now as I lay on the couch, with Peanut at my feet and my head resting on Sara’s burgeoning
baby bump, looking up at my son’s picture on the mantle, I realize for the first time in my life I
am content."
   Isabella Alicea, Corey Wood’s kid sister, is due to enter this beautiful world Aug. 1.

Thursday, March 3, 2011

     A somber teenage boy lies in an oversized hospital bed. An overcast afternoon at a local

skateboard park has gone horribly wrong. The child is saddened more by the doctor’s report that

he is out of commission for six months than he is by the physical pain of the fractured tibia and

torn patella tendon in his left leg. To Mike McNabb, six months without skating might as well be

a death sentence.

     Among the well-wishers that would crowd McNabb’s bedside that July evening would be

Mike’s older brother Stan. McNabb had received magazines and baseball cards as get-well gifts

already, but Stan arrived with this ordeal’s silver lining. Stan gave his kid brother a fingerboard.

A fingerboard is merely a skateboard in miniature. Whereas a skateboard is manipulated with

feet, a fingerboard is controlled entirely with the middle and index fingers of one hand. Stan too

had once been an aspiring skateboarder before moving on to the more traditional high school

athletic endeavors of baseball and football. Stan’s $4 gift, purchased at gas station and given

halfway in jest, would have a big impact on his little brother.

     Six years removed from that fatefully unsuccessful landing at the skateboard park, Mike

McNabb, now 19, could not tell you how many hours he has spent fingerboarding in the interim.

     "More than 2,500 and less than 10,000" he says without giving the question much

thought. "It (the fingerboard) is essentially an extension of my hand at this point. If I go to the

movies, I board on the armrest. In school, I board on the desks, railings, books, basically

anything that’s in front of me."
The wiry 6-foot-2 McNabb looks the part. Calf-length black denim shorts with a

seemingly endless array of pockets. A belt around his waist that was once a car seatbelt, barely

holding up his shorts. A nondescript grey T-shirt under a beige camouflage vest. A sandy blond

mustache that adds a decade to his visage. Upon first glance, his presence makes you think he

has seen too much in this world and eaten too little. McNabb looks ill-prepared for anything

outside a cameo in a Nirvana music video. Looks can be deceiving.

     The man widely credited with inventing the fingerboard was Cam Fox Bryant in the late

1970s. The original versions consisted of little more than cardboard, coffee stirring straws, and

axles from deconstructed Hot Wheels toy cars. The 96 millimeter board started out as a

keychain and remained a novelty item until the mid-1990s when skateboard companies began to

see the marketability and profitability of product branding on the miniature boards.

     According to, a leading manufacturer of fingerboards and related gear,

the industry broke the $100 million mark in revenue for the first time in 1999. It is difficult to

estimate the number of people who have joined McNabb in the fingerboard revolution, but the

consensus is, whatever the number, it is growing. There is even an iPhone app, Touchgrind, that

caters to the digital fingerboarder. A YouTube search for fingerboarding videos returns over

9,500 results. Mike McNabb is not alone.

     Among McNabb’s newest converts, Yovani Reyes may be the most fervent. Both young

men work at an The Geisha House restaurant at Atlantic Station in downtown Atlanta. That is

where McNabb introduced Gio (as he is known to his friends) to fingerboarding. The two would

pass the down time at the restaurant in a back storage room fingerboarding. Reyes fell in love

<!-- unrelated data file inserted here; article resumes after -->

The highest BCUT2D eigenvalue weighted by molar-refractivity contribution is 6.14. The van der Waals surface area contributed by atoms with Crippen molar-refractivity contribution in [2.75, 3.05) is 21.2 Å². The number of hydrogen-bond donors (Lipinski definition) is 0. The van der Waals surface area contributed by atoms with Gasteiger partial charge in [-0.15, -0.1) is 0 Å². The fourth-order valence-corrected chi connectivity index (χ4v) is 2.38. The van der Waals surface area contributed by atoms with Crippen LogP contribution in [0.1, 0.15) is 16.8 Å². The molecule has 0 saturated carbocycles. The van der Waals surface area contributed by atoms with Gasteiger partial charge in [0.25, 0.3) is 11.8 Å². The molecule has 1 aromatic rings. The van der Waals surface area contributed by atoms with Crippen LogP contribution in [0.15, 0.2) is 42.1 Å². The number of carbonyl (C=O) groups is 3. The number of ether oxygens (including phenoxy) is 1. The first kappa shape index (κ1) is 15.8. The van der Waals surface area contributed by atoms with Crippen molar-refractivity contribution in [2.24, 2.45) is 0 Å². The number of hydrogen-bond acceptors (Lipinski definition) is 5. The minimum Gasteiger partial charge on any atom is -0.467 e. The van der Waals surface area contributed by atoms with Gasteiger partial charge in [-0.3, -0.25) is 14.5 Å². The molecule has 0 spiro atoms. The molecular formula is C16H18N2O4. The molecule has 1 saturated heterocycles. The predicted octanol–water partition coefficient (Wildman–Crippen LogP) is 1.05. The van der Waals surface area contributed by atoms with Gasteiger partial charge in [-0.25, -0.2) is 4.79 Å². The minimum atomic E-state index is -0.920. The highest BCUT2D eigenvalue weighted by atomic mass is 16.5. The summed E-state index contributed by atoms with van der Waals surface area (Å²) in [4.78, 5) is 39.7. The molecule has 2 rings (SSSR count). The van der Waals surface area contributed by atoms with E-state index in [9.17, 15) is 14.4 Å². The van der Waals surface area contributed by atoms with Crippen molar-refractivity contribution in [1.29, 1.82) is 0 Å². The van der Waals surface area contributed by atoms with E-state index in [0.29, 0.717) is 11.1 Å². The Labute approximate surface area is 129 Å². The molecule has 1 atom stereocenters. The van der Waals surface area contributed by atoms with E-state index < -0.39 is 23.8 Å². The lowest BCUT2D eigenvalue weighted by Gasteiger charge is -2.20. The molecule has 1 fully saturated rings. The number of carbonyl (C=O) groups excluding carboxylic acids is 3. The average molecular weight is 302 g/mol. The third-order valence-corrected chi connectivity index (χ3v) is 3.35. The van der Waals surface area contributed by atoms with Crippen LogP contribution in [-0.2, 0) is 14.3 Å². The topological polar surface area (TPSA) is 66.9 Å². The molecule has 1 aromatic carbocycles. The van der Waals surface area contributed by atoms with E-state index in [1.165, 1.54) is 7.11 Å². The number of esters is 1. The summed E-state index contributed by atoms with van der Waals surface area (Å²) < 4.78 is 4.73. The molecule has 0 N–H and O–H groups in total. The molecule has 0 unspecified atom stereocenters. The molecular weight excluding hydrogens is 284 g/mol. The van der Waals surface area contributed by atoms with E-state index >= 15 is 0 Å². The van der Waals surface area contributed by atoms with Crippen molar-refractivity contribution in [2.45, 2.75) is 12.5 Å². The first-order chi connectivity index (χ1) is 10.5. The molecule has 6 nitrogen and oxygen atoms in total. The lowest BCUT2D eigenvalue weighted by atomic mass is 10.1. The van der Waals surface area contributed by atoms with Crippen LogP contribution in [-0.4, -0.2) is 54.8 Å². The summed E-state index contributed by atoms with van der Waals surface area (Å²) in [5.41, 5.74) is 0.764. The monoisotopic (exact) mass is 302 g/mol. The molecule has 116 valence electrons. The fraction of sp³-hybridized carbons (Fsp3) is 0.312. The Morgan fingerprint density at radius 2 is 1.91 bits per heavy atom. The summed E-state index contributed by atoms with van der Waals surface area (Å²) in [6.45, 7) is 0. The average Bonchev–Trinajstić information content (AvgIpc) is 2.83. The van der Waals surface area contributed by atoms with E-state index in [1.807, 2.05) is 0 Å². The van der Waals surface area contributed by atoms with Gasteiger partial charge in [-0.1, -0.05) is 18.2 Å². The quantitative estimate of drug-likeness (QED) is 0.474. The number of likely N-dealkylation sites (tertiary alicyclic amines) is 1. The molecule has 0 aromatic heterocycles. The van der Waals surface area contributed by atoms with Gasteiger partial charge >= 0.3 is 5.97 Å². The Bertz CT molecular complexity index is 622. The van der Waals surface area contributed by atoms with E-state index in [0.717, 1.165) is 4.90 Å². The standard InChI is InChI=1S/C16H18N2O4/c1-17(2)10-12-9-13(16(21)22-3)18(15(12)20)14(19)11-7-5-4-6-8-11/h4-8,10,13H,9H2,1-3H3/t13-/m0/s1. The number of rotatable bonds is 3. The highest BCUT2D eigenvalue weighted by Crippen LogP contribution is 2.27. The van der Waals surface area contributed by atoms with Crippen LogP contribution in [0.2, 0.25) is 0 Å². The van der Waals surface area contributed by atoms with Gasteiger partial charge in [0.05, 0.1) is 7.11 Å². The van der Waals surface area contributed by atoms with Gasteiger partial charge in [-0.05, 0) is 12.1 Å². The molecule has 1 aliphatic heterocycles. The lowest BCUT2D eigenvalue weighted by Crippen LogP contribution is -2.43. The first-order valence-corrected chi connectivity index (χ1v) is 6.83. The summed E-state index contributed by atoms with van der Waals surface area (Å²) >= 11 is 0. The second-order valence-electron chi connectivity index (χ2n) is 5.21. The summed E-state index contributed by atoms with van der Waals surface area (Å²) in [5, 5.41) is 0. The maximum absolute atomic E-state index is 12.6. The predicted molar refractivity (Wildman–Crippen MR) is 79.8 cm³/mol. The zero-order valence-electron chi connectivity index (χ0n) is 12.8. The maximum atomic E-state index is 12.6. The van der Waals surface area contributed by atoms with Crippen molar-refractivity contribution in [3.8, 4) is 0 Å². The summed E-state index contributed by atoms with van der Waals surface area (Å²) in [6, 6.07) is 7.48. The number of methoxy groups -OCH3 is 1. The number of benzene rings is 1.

with the activity immediately.

     "The first time I picked up the board, I was hooked. I always wanted to skate, but it is so

intimidating. With your fingers, it is so much less risk," Reyes said.

     The two have a mutually beneficial relationship. McNabb teaches Reyes the

idiosyncracies of the craft, and Reyes, whose father is a carpenter, supplies McNabb with

handmade obstacle courses. Reyes explains, "It’s fun either way, but when you have built the

pieces yourself, it is just that much cooler."

     Corey Custer, the restaurant’s manager, has a surprising take on his employees and their

unusual hobby. "Ordinarily, we wouldn’t want our team members doing anything other than

work when they are on site, but with Mike’s fingerboarding, it seems to be a morale booster for

the employees. Everybody gathers around and there’s a lot of oohing and ahhing. We want our

employees to have fun and they seem to have fun with this. Plus, they are mature enough to

realize that you have to put the board down when it’s time to work. So I don’t think a little

fingerboarding is hurting anyone. The only drawback is when Mike needs a weekend off to

‘follow the board’."

     McNabb has "followed the board" throughout the Southeast.

     "I have been to Charleston, Knoxville, and New Orleans for competitions and shows. The

prize money sucks, if there even is any, but it is fun to go on road trips with my boys."

     McNabb also professes to the tangential benefits of increased dexterity that

fingerboarding offers.

     "I’ve always loved to mess around with cars. When I get done with school I want to be a

mechanic and I really believe that fingerboarding makes me better with my hands. At least when

you do it as much as I do."

     McNabb still occasionally rides his skateboard.

     "Now I can ride with reckless abandon, because if I get hurt, I can still board with my

fingers. That’s the beauty of it. It’s like golf. Me, I hate golf, but they always say you can golf

for your whole life, you never have to give it up. I have that same security with my fingerboard."

     McNabb and his friends have recently started a rock band called Beast The Line. The

phrase refers to a particularly good run at an obstacle course on the fingerboard. McNabb is the

group’s songwriter and drummer. Between songs McNabb has been known to navigate his

fingerboard across and around his drums. And yes, they do have a song called Follow The .